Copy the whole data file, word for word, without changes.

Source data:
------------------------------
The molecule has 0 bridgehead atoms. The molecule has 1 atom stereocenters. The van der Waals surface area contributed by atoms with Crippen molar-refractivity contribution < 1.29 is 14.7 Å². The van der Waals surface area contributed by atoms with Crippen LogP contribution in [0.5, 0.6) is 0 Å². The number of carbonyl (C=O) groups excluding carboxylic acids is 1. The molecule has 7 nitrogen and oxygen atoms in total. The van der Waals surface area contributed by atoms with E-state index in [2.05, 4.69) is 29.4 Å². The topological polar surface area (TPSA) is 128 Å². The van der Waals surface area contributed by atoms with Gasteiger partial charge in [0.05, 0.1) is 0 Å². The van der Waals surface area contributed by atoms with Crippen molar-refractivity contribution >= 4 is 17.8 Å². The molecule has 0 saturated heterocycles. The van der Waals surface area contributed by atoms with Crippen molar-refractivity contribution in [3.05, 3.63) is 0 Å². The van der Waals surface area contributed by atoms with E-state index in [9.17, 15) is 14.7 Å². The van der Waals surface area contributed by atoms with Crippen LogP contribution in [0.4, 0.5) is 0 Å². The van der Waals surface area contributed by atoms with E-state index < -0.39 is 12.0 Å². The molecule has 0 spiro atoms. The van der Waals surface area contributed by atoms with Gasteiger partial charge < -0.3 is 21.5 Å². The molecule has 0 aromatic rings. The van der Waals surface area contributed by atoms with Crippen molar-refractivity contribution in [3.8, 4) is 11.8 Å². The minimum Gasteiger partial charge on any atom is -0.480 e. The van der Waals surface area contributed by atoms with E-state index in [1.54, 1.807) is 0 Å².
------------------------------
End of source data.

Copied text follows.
The molecule has 0 bridgehead atoms. The molecule has 1 atom stereocenters. The van der Waals surface area contributed by atoms with Crippen molar-refractivity contribution < 1.29 is 14.7 Å². The van der Waals surface area contributed by atoms with Crippen LogP contribution in [0.5, 0.6) is 0 Å². The number of carbonyl (C=O) groups excluding carboxylic acids is 1. The molecule has 7 nitrogen and oxygen atoms in total. The van der Waals surface area contributed by atoms with E-state index in [2.05, 4.69) is 29.4 Å². The topological polar surface area (TPSA) is 128 Å². The van der Waals surface area contributed by atoms with Gasteiger partial charge in [0.05, 0.1) is 0 Å². The van der Waals surface area contributed by atoms with Crippen molar-refractivity contribution >= 4 is 17.8 Å². The molecule has 0 saturated heterocycles. The van der Waals surface area contributed by atoms with Crippen molar-refractivity contribution in [3.05, 3.63) is 0 Å². The van der Waals surface area contributed by atoms with E-state index in [9.17, 15) is 14.7 Å². The van der Waals surface area contributed by atoms with Crippen LogP contribution in [0.4, 0.5) is 0 Å². The van der Waals surface area contributed by atoms with E-state index < -0.39 is 12.0 Å². The molecule has 0 spiro atoms. The van der Waals surface area contributed by atoms with Gasteiger partial charge < -0.3 is 21.5 Å². The molecule has 0 aromatic rings. The van der Waals surface area contributed by atoms with Crippen molar-refractivity contribution in [3.8, 4) is 11.8 Å². The minimum Gasteiger partial charge on any atom is -0.480 e. The van der Waals surface area contributed by atoms with E-state index in [1.54, 1.807) is 0 Å².